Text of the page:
-sean

Humanbelly said...

But y'know-- with the eye of an editor, that original cover for X-Men 56 does have a big "first glance" problem, which is certainly accidental: the bound figures make "X-MEN" look an awful lot like "X-MAS" as the eye casually passes over it. Sort of the opposite of what you want to have happen on the spinner rack, yes?

Hey, Incredible Hulk #109 (which we've mentioned recently) is TOTALLY my favorite in this category! And it's great that a couple of years or so down the road a cleaner version of this logo was officially adopted, which then stuck around for quite some time.

HB

Anonymous said...

Uncanny Xmas!

-sean

Dr. Oyola said...

Isn't there another X-Men cover with a similar motif of the characters bound to the title? Because I know I have never seen that before, but it looks familiar.

Maybe it was New Teen Titans and not X-Men?

Bronze Age Babies! Help me out!

Edo Bosnar said...

Osvaldo, sorry, I can't think of any covers like that. I even went and browsed through a few indexes of X-men and New Teen Titans covers and couldn't find anything. I did, however, run across another X-men cover that fits today's category: X-men #176

Martinex1 said...

Dr. O, is it maybe Fantastic Four #280 by Byrne? The FF are not bound to the title but to the word "Hate".

I thought that was very similar to the Adams design.

Anonymous said...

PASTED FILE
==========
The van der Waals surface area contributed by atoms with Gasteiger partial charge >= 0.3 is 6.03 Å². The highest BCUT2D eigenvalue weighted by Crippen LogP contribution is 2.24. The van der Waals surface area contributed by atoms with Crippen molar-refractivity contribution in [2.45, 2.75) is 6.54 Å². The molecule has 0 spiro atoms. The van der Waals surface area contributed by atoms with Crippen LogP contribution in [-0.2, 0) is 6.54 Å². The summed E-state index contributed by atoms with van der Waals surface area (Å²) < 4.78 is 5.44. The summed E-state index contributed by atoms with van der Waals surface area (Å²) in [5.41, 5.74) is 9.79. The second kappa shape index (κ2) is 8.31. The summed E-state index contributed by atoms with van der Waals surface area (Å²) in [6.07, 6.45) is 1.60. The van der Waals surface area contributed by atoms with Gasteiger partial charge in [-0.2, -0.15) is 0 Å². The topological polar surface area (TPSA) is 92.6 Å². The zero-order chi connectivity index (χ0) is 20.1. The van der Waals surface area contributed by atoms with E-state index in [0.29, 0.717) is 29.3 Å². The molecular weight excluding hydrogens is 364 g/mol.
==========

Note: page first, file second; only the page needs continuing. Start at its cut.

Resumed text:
Funnily enough, I thought Osvaldo might have been thinking of an FF cover, but I had 232 in mind for some reason. No clever use of the logo, but a similar composition, sort of. But that's a much better call, Martinex.

-sean

Edo Bosnar said...

Yeah, FF #280 is quite similar to Adams' X-men cover.

By the way, since Doug posted several Silver Age covers, I think the the excellent cover of Aquamen #42 by Nick Cardy fits the bill quite nicely.

Dr. Oyola said...

Yes! That's it! I own that issue.

I knew I could count on you guys!

Anonymous said...

I can think of a few post-Bronze Age covers:

Amazing Spider-Man 328, in which Spider-Man smashes the Hulk through the logo.

Spider-Man (1990) 3, in which the logo is upside-down.

Incredible Hulk 372 has a big rip in the logo.

Incredible Hulk 379 has the faces of Banner and the different Hulk incarnations incorporated into the logo.

DC did a month of covers (Feb 2002) in which the title was incorporated into the cover art; see Orion 21, Batman Gotham Adventures 45.

- Mike Loughlin

Rip Jagger said...

That Hulk Annual cover is one of my top ten favorites all time. It's the focus of a post at the Dojo just today in fact.

Rip Off

Comicsfan said...

I can think of 25 such covers--because I was preparing them for a post! Ah, well. :) I'll just say that, given the number of times it was wrecked, it looks like the X-Men really, really dislike their masthead.

Captain Blog said...

This type of thing was practically perfected by Will Eisner in the pages of 'The Spirit'. I have to say that Ed Hannigan did a lot of this type of thing (pun intended) that was faithful to the Golden Age esthetics but with a colorful twist. Great stuff from a great designer and artist.